5. Route Guidance & Live-Site Information A common issue raised by event planners is that of route guidance on entry and directions to parking. While most campuses have multiple points of entry, without guidance on the smoothest point to enter for specific parking locations, drivers tend to clog popular entry points leading to campuses needing to open parking up to six hours ahead of the event. In this case, destination guidance solutions such as Google Maps can serve as a hindrance rather than a benefit, as they guide drivers to the campus but don’t advise them on how best to enter based on the real-time parking conditions. Road closures must also be considered in how they will affect the movement of traffic.
By having preset route guidance to the ideal entrance for the attendee, the arrival time can be minimized, and overall congestion can be drastically reduced. Up-to-the-minute information is vital and via integrations with live data feeds from utilization tracking solutions, triggers can also be set to alter the guidance based on the live conditions such as when lots hit capacity. Once a lot hits capacity, drivers can be guided to the next best available place to park and the ideal point of entry, ensuring they don’t clog traffic re-routing for parking on arrival.
6. Purchasing Parking and Tailgating Options to purchase parking also have a direct effect on the flow of traffic on event day. While smaller events can be managed by incorporating nearby lots and entry points, large events can be an entirely different hurdle. Not only do administrators need to provide parking reservation options ahead of time, but they must also cater for a huge influx of attendees driving to the campus with a plan to find and purchase parking on arrival. We must not forget the donors and season ticket holders that want to select specific spaces near the stadium. By digitizing the parking options down to the level of individual bays, as well as providing the administrators the ability to set event-specific parking templates, administrators can publish the parking set up and inform the attendees of their specific options via a visual dashboard, at the time of purchasing their tickets.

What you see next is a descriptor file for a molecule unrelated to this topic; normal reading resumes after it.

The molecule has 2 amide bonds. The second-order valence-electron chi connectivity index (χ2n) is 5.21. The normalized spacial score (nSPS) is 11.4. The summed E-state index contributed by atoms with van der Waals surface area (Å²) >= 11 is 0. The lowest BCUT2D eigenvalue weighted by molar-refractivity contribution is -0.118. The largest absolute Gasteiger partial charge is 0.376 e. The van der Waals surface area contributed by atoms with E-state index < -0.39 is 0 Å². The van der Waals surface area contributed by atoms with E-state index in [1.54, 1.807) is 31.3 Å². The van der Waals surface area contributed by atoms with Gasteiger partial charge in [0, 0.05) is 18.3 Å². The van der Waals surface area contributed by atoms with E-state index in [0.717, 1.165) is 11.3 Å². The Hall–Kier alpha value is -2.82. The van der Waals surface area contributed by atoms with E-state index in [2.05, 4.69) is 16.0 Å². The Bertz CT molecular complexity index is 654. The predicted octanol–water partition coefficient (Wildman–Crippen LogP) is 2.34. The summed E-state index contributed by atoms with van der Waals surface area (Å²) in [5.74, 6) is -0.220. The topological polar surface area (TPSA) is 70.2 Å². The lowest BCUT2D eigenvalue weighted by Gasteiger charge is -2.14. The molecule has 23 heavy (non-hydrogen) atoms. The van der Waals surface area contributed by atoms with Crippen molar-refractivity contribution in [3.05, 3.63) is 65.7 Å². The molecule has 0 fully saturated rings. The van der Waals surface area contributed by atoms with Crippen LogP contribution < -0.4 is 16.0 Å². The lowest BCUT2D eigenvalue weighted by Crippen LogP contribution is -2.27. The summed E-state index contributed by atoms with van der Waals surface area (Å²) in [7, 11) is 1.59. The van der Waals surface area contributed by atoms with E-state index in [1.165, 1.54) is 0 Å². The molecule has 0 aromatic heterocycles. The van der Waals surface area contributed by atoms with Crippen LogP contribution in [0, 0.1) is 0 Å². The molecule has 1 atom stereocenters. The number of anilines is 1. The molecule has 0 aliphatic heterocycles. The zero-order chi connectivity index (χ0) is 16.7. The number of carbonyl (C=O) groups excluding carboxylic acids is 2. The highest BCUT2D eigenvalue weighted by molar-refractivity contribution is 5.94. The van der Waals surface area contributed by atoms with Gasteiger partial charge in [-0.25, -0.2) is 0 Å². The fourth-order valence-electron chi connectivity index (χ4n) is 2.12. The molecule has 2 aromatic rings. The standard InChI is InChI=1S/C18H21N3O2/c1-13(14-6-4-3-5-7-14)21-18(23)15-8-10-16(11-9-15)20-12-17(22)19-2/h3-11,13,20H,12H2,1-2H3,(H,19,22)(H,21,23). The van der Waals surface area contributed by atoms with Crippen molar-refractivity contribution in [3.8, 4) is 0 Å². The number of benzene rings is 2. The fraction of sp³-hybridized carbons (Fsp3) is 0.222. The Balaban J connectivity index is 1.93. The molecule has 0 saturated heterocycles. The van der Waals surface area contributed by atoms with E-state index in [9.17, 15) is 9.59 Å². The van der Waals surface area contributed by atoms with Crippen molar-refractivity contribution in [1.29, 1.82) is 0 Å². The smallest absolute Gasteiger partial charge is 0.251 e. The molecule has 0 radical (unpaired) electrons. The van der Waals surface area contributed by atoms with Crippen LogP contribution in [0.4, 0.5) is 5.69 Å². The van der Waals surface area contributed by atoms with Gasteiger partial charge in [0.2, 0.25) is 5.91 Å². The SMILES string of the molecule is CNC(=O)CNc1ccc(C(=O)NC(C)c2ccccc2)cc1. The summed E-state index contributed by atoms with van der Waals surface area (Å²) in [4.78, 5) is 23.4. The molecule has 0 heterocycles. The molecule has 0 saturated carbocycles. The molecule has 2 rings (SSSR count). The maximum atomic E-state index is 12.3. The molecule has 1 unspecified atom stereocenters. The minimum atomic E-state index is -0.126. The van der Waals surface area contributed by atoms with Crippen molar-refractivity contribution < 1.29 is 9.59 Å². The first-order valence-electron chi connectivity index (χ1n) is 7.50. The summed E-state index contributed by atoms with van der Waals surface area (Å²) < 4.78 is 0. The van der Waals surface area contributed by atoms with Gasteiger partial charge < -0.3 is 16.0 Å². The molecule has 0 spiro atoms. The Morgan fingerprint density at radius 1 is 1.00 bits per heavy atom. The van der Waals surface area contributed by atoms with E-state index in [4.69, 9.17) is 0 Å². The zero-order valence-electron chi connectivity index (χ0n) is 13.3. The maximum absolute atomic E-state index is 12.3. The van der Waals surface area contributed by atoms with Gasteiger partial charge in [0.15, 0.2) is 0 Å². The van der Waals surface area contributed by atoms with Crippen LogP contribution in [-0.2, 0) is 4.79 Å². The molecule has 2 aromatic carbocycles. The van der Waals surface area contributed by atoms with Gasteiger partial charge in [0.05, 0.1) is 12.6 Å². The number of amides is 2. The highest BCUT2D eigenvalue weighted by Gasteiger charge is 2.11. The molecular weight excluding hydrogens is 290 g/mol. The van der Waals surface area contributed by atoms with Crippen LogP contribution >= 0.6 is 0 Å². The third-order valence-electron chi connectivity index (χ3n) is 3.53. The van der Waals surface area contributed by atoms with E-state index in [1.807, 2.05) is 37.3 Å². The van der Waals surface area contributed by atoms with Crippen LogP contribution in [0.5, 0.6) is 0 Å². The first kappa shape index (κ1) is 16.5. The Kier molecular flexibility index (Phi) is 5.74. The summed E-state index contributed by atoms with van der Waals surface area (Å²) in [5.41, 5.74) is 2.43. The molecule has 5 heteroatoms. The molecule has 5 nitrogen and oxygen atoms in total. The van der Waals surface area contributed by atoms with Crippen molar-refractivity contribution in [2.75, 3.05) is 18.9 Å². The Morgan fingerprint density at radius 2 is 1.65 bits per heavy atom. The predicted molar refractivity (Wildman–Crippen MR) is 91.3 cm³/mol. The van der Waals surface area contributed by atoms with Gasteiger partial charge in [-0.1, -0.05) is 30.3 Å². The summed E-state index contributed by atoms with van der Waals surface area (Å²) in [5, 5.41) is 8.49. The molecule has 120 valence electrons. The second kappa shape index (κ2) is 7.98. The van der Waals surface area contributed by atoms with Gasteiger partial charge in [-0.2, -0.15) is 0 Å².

Tailgating is one of college and professional sports favorite pastimes. Using digital parking reservations, those looking to tailgate can select the exact space they want by viewing the available options and cost for each. They can be guided to the precise location on the day of the game, and provided easy directions for friends to meet up at their spot. Administrators can incorporate a tiered pricing model for the preferred locations, or leverage dynamic pricing based on demand for the event.
7. Encourage Alternative Transport Options That said, optimizing the arrival experience should not exclusively be dedicated to improving parking access alone. Administrators should be focused on communicating all options to access the campus, helping attendees make informed transport decisions ahead of the event. An ideal plan incorporates parking, public transportation, rideshare, bus shuttles, and even micro-mobility in the last mile where possible. By presenting all these options within a single interface, the arrival experience can be personalized to the user seeking information on the best way to access the event.